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Family Health Benefits and Worker Turnover

  • Dan A. Black

    (University of Kentucky)

In this paper, I examine the impact of employer-provided health benefits on job turnover. Because many employer-provided plans extend coverage to a worker's entire family, the value of an employer's employment offer to a worker depends on whether the worker's spouse provides the family with health benefits. If a worker's spouse has an employer-provided health insurance for their family, the worker will value employment offers with and without health insurance benefits differently than a worker whose spouse does not have employer-provided health benefits. Importantly, this distortion arises from the reliance on employer-provided benefits and is independent of any pre-existing conditions clauses or issues concerning the portability of health plans. The estimates suggest that spouse-provided benefits substantially increase the likelihood of turnover.

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Paper provided by EconWPA in its series Labor and Demography with number 9604001.

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Date of creation: 01 Apr 1996
Date of revision:
Handle: RePEc:wpa:wuwpla:9604001
Note: Type of Document - Binary Word for Windows (V.6) Document; prepared on IBM PC - compatible; to print on HP LaserJet IIIP (PCL);
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  1. Brigitte C. Madrian, 1994. "Employment-Based Health Insurance and Job Mobility: Is there Evidence of Job-Lock?," The Quarterly Journal of Economics, Oxford University Press, vol. 109(1), pages 27-54.
  2. Douglas Holtz-Eakin, 1994. "Health Insurance Provision and Labor Market Efficiency in the United States and Germany," NBER Chapters, in: Social Protection versus Economic Flexibility: Is There a Trade-Off?, pages 157-188 National Bureau of Economic Research, Inc.
  3. Jonathan Gruber & Alan B. Krueger, 1990. "The Incidence of Mandated Employer-Provided Insurance: Lessons from Workers' Compensation Insurance," NBER Working Papers 3557, National Bureau of Economic Research, Inc.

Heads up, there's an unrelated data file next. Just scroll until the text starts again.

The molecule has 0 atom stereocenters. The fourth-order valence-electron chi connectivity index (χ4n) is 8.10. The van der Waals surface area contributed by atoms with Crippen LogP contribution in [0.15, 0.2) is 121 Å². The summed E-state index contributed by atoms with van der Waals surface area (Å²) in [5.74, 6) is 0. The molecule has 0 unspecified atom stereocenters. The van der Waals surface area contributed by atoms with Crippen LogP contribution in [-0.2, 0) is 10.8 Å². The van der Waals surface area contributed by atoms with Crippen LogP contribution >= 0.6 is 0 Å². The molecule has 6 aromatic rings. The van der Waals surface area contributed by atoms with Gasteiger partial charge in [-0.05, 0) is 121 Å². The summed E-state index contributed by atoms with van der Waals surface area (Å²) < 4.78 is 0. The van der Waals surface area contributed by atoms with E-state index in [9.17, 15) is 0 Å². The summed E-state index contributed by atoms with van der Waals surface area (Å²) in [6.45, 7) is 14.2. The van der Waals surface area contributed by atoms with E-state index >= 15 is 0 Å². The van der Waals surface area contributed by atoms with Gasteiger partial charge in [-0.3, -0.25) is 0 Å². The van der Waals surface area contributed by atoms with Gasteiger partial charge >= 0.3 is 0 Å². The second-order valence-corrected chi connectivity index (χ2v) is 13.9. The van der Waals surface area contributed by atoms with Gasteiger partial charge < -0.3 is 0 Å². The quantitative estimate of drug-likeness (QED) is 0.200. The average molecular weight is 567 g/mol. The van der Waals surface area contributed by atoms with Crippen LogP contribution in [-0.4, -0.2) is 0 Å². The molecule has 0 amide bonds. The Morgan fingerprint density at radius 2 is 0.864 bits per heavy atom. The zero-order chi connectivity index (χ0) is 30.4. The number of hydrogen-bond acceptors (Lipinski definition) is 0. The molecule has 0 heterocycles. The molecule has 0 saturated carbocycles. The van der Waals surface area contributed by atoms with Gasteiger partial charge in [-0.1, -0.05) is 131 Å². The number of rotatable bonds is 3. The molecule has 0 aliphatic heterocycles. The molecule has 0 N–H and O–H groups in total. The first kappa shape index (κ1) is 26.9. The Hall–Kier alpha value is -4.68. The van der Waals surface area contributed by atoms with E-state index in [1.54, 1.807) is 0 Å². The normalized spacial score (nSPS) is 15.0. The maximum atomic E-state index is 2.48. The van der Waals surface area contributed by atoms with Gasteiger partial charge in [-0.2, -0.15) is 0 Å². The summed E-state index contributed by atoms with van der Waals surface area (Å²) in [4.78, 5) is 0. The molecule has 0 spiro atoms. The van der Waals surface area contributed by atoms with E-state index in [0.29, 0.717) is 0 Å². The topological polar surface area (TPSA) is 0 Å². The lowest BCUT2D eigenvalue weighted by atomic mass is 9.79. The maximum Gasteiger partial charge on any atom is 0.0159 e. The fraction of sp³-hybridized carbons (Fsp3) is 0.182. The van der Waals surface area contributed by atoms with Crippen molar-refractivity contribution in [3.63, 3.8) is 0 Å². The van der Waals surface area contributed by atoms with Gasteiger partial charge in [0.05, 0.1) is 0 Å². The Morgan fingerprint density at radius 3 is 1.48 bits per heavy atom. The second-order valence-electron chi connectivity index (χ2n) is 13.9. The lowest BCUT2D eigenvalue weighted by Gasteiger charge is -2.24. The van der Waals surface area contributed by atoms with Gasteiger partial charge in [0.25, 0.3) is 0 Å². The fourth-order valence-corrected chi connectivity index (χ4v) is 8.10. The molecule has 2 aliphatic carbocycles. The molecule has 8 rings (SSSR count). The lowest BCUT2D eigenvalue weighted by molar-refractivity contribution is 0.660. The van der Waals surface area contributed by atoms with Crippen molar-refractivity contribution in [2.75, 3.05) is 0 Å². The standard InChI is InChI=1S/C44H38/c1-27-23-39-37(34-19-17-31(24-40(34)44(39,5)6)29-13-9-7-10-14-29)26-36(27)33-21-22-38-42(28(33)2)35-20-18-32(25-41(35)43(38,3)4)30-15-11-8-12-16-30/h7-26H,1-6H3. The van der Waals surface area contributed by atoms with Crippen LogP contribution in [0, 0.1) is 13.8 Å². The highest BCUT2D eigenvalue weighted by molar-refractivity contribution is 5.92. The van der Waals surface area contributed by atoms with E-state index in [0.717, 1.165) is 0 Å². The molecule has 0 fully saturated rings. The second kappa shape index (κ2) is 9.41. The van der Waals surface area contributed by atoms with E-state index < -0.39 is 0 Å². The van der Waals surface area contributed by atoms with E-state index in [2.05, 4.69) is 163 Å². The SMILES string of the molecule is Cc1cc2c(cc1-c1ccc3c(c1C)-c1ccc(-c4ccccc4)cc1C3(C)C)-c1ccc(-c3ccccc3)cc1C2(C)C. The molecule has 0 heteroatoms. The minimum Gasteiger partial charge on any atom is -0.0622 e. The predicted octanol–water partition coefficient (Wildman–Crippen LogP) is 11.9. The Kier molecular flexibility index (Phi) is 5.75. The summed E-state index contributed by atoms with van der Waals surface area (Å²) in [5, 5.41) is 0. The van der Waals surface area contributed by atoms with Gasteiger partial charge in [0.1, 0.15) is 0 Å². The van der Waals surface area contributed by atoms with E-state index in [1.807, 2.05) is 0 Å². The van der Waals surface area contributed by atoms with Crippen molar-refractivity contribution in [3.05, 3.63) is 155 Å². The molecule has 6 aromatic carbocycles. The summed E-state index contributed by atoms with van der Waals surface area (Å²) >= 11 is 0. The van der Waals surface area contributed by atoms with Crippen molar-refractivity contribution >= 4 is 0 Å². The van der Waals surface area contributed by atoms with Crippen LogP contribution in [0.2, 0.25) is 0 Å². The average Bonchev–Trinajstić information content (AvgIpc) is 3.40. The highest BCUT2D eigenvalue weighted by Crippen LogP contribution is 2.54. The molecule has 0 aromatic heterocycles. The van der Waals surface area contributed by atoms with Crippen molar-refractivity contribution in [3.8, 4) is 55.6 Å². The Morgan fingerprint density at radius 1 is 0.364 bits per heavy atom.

4. Stephen A. Woodbury & Wei-Jang Huang, 1991. "The Tax Treatment of Fringe Benefits," Books from Upjohn Press, W.E. Upjohn Institute for Employment Research, number ttfb, November.
  5. Gruber, J. & Madrian, B.C., 1994. "Limited Insurance Portability and Job Mobility: The Effects of Public Policy on Job-Lock," Working papers 94-03, Massachusetts Institute of Technology (MIT), Department of Economics.
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  7. Diamond, Peter, 1992. "Organizing the Health Insurance Market," Econometrica, Econometric Society, vol. 60(6), pages 1233-54, November.
  8. Steven G. Allen & Robert L. Clark & Ann A. McDermed, 1993. "Pensions, Bonding, and Lifetime Jobs," Journal of Human Resources, University of Wisconsin Press, vol. 28(3), pages 463-481.
  9. Frank A. Scott & Mark C. Berger & Dan A. Black, 1989. "Effects of the Tax Treatment of Fringe Benefits on Labor Market Segmentation," ILR Review, Cornell University, ILR School, vol. 42(2), pages 216-229, January.
  10. Ippolito, Richard A, 1985. "The Labor Contract and True Economic Pension Liabilities," American Economic Review, American Economic Association, vol. 75(5), pages 1031-43, December.
  11. Mortensen, Dale T, 1988. "Wages, Separations, and Job Tenure: On-the-Job Specific Training or Matching?," Journal of Labor Economics, University of Chicago Press, vol. 6(4), pages 445-71, October.
  12. Alan C. Monheit & Philip F. Cooper, 1994. "Health Insurance and Job Mobility: Theoryand Evidence," ILR Review, Cornell University, ILR School, vol. 48(1), pages 68-85, October.
  13. Rebecca A. Luzadis & Olivia S. Mitchell, 1989. "Explaining Pension Dynamics," NBER Working Papers 3084, National Bureau of Economic Research, Inc.
  14. Long, James E & Scott, Frank A, 1982. "The Income Tax and Nonwage Compensation," The Review of Economics and Statistics, MIT Press, vol. 64(2), pages 211-19, May.
  15. Gruber, Jonathan, 1994. "The Incidence of Mandated Maternity Benefits," American Economic Review, American Economic Association, vol. 84(3), pages 622-41, June.
  16. Woodbury, Stephen A, 1983. "Substitution between Wage and Nonwage Benefits," American Economic Review, American Economic Association, vol. 73(1), pages 166-82, March.
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